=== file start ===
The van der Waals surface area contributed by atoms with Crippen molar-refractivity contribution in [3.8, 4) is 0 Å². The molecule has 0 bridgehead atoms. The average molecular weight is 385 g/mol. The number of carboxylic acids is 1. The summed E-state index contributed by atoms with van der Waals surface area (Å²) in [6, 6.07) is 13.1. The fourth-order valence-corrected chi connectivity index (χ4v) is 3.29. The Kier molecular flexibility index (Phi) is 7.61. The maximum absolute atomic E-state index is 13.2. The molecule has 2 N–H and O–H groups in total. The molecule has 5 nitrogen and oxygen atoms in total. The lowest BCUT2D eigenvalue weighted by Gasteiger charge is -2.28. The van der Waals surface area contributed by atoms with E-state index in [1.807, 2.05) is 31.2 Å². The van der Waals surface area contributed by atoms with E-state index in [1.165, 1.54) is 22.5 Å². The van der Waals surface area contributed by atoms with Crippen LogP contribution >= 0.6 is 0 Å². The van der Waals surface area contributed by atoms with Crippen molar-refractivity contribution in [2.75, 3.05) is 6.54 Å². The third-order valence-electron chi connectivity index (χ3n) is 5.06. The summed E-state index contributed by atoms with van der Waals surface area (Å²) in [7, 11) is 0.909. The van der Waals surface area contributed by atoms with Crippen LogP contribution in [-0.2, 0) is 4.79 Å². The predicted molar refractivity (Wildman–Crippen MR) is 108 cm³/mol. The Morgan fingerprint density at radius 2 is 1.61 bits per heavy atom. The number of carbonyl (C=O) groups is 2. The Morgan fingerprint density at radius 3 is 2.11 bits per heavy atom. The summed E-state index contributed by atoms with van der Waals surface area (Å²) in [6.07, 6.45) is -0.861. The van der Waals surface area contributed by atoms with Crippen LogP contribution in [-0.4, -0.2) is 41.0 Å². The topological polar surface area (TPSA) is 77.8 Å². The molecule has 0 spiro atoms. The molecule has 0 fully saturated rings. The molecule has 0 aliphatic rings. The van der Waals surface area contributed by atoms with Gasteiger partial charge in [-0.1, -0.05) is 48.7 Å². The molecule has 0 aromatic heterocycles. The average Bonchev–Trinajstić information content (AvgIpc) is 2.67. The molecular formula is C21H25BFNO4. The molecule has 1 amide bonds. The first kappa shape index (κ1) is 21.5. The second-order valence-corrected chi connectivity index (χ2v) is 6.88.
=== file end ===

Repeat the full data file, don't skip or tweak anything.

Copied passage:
The van der Waals surface area contributed by atoms with Crippen molar-refractivity contribution in [3.8, 4) is 0 Å². The molecule has 0 bridgehead atoms. The average molecular weight is 385 g/mol. The number of carboxylic acids is 1. The summed E-state index contributed by atoms with van der Waals surface area (Å²) in [6, 6.07) is 13.1. The fourth-order valence-corrected chi connectivity index (χ4v) is 3.29. The Kier molecular flexibility index (Phi) is 7.61. The maximum absolute atomic E-state index is 13.2. The molecule has 2 N–H and O–H groups in total. The molecule has 5 nitrogen and oxygen atoms in total. The lowest BCUT2D eigenvalue weighted by Gasteiger charge is -2.28. The van der Waals surface area contributed by atoms with E-state index in [1.807, 2.05) is 31.2 Å². The van der Waals surface area contributed by atoms with E-state index in [1.165, 1.54) is 22.5 Å². The van der Waals surface area contributed by atoms with Crippen LogP contribution >= 0.6 is 0 Å². The van der Waals surface area contributed by atoms with Crippen molar-refractivity contribution in [2.75, 3.05) is 6.54 Å². The third-order valence-electron chi connectivity index (χ3n) is 5.06. The summed E-state index contributed by atoms with van der Waals surface area (Å²) in [7, 11) is 0.909. The van der Waals surface area contributed by atoms with Crippen LogP contribution in [-0.2, 0) is 4.79 Å². The predicted molar refractivity (Wildman–Crippen MR) is 108 cm³/mol. The Morgan fingerprint density at radius 2 is 1.61 bits per heavy atom. The number of carbonyl (C=O) groups is 2. The Morgan fingerprint density at radius 3 is 2.11 bits per heavy atom. The summed E-state index contributed by atoms with van der Waals surface area (Å²) in [6.07, 6.45) is -0.861. The van der Waals surface area contributed by atoms with Crippen LogP contribution in [-0.4, -0.2) is 41.0 Å². The topological polar surface area (TPSA) is 77.8 Å². The molecule has 0 spiro atoms. The molecule has 0 fully saturated rings. The molecule has 0 aliphatic rings. The van der Waals surface area contributed by atoms with Gasteiger partial charge in [-0.1, -0.05) is 48.7 Å². The molecule has 0 aromatic heterocycles. The average Bonchev–Trinajstić information content (AvgIpc) is 2.67. The molecular formula is C21H25BFNO4. The molecule has 1 amide bonds. The first kappa shape index (κ1) is 21.5. The second-order valence-corrected chi connectivity index (χ2v) is 6.88.